My Business Logo The three-red-bricks logo found at the top of all of my web pages is actually my business logo that I created by hand about ten years ago. I’m not terribly graphically inclined, so I wanted something simple that could be easily represented in Encapsulated PostScript. It’s turned out to be a great design element for my web site — quite a very happy accident.

PostScript Forms A customer in the payroll business prints thousands of Federal Forms W-2 in January of every year, and I have written the PostScript software that their proprietary payroll system uses to print the forms. Their software outputs the per-W2 data in the form of PostScript variables, and the UNIX lp spooler system intercepts this and overlays the overall form structure around it. This has been in use since 1997, and it’s worked flawlessly. The PostScript source code for the 1997 Form W2 is in the file w2-1997-ps.txt, and clicking on the W2 logo above brings up a sample output form (though rendered at lower resolution for web presentation). Each possible fill-in form box has a red overlay that labels what goes there, and it was the programmer’s “cheat sheet”. Real output always in black only with employee data.

PostScript Interpreter Support

For many years I was responsible for integration and maintenance of the PostScript clone interpreter found in the VSI-FAX UNIX facsimile system. We licensed the excellent PowerPage interpreter from Pipeline Associates (since bought by Electronics for Imaging), and I became proficient in tracking down compatibility problems when customers presented documents that would not image correctly.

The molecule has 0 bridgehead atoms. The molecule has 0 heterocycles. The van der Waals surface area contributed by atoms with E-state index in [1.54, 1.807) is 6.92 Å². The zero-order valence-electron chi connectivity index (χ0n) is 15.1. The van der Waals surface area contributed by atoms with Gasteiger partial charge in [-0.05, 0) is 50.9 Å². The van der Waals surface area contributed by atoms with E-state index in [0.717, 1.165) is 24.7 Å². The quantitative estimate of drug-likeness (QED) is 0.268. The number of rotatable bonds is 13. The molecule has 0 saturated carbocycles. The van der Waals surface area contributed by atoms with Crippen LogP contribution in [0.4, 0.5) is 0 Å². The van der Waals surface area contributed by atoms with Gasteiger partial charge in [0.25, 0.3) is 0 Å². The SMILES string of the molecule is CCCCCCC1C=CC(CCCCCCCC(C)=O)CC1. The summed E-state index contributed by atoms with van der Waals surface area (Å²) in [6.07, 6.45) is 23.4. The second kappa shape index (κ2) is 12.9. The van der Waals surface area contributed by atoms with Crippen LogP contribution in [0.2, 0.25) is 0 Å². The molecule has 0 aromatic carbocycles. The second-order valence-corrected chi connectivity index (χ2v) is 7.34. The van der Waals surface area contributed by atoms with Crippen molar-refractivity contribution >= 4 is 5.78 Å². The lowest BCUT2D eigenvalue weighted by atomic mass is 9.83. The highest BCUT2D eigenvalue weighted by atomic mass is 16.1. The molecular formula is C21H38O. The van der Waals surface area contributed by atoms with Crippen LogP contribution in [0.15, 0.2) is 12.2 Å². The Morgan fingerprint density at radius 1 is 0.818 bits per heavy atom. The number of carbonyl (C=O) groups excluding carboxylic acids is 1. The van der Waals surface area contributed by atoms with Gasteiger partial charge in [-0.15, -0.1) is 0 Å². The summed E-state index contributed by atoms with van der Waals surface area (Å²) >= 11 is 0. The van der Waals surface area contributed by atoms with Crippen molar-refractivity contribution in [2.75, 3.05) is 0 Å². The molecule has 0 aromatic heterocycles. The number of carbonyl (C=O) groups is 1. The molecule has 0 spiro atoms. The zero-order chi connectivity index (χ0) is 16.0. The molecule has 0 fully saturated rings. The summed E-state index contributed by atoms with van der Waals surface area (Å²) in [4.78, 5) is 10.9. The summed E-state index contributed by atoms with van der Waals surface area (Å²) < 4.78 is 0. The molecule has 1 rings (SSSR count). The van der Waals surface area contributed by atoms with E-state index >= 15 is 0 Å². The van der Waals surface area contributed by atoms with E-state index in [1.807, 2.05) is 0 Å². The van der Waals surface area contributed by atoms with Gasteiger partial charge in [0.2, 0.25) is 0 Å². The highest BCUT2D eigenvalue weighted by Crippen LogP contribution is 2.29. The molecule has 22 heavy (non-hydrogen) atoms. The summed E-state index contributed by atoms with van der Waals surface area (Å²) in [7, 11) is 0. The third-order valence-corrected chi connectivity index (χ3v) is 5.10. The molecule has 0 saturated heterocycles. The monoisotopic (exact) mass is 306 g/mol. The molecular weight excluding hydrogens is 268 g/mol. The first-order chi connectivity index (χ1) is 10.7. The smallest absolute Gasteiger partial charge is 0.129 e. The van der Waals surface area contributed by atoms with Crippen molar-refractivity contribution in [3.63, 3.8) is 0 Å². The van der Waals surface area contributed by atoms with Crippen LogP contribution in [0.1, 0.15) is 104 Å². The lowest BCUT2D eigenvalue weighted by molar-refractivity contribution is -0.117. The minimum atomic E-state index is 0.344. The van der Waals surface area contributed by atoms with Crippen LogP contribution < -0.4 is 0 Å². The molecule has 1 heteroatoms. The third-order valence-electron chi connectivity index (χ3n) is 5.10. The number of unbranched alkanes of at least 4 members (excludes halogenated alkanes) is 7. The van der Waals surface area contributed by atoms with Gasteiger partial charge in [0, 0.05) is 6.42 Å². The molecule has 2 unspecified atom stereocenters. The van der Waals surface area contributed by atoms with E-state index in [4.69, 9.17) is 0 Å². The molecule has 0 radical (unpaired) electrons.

In most cases we found that the customer’s output was taking liberties with PostScript by relying on undefined behavior or accidents of a particular implementation: we typically were able to find a way to work around these issues in our own code. Now and then I found a real bug in the interpreter, which was always fed back to the vendor.

Porting the software to the AT&T 3B2 platform was quite a task, because char variables were signed by default, and there was no way to disable this as was the case on other platforms. A very strong background in the C langugage made it possible to understand these sign-extensions issues and fix them.

I’ve also done very substantial work with GhostScript, having written a driver for a color printer using it and porting it to an embedded environment.

PostScript Files – The Geometer s Sketchpad Resource Center

PostScript

FAQ: PostScript Files

How do I create PostScript output files (such as .eps, .ps, or .pdf)?

PostScript files can be easily imported into many other applications. With the right printer drivers, Sketchpad sketches can be exported as Postscript (in .eps, .ps, or .pdf format) and used in other documents. Exporting your sketch in PostScript, rather than just copying the objects in your sketch and pasting them into another document, is useful when you are typesetting production graphics in environments such as TeX or Quark.